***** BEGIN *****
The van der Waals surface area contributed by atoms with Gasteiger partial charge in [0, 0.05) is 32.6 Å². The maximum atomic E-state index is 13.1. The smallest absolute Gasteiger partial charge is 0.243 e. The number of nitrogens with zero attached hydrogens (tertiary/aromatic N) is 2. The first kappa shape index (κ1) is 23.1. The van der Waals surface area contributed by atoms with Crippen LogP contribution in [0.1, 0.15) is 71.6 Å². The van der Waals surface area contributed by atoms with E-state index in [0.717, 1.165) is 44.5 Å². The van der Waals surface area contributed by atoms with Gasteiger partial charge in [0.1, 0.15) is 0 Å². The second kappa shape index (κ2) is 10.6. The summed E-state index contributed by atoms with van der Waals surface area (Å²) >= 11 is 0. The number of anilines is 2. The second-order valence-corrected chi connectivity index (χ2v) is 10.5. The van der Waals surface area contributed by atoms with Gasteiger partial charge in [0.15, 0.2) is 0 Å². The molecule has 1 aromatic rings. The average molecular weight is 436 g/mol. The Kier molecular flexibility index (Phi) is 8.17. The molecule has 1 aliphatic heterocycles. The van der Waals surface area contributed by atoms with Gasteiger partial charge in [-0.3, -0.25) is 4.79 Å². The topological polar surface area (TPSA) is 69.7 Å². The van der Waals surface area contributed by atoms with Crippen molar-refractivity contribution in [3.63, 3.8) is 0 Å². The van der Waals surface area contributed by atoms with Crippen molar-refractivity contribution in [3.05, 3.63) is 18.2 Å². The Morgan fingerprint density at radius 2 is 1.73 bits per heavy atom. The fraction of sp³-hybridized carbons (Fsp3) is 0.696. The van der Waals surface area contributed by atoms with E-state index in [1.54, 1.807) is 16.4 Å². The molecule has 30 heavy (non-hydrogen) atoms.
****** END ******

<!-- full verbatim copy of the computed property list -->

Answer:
The van der Waals surface area contributed by atoms with Gasteiger partial charge in [0, 0.05) is 32.6 Å². The maximum atomic E-state index is 13.1. The smallest absolute Gasteiger partial charge is 0.243 e. The number of nitrogens with zero attached hydrogens (tertiary/aromatic N) is 2. The first kappa shape index (κ1) is 23.1. The van der Waals surface area contributed by atoms with Crippen LogP contribution in [0.1, 0.15) is 71.6 Å². The van der Waals surface area contributed by atoms with E-state index in [0.717, 1.165) is 44.5 Å². The van der Waals surface area contributed by atoms with Gasteiger partial charge in [0.1, 0.15) is 0 Å². The second kappa shape index (κ2) is 10.6. The summed E-state index contributed by atoms with van der Waals surface area (Å²) >= 11 is 0. The number of anilines is 2. The second-order valence-corrected chi connectivity index (χ2v) is 10.5. The van der Waals surface area contributed by atoms with Gasteiger partial charge in [0.15, 0.2) is 0 Å². The molecule has 1 aromatic rings. The average molecular weight is 436 g/mol. The Kier molecular flexibility index (Phi) is 8.17. The molecule has 1 aliphatic heterocycles. The van der Waals surface area contributed by atoms with Gasteiger partial charge in [-0.3, -0.25) is 4.79 Å². The topological polar surface area (TPSA) is 69.7 Å². The van der Waals surface area contributed by atoms with Crippen molar-refractivity contribution in [3.63, 3.8) is 0 Å². The van der Waals surface area contributed by atoms with Crippen molar-refractivity contribution in [3.05, 3.63) is 18.2 Å². The Morgan fingerprint density at radius 2 is 1.73 bits per heavy atom. The fraction of sp³-hybridized carbons (Fsp3) is 0.696. The van der Waals surface area contributed by atoms with E-state index in [1.54, 1.807) is 16.4 Å². The molecule has 30 heavy (non-hydrogen) atoms.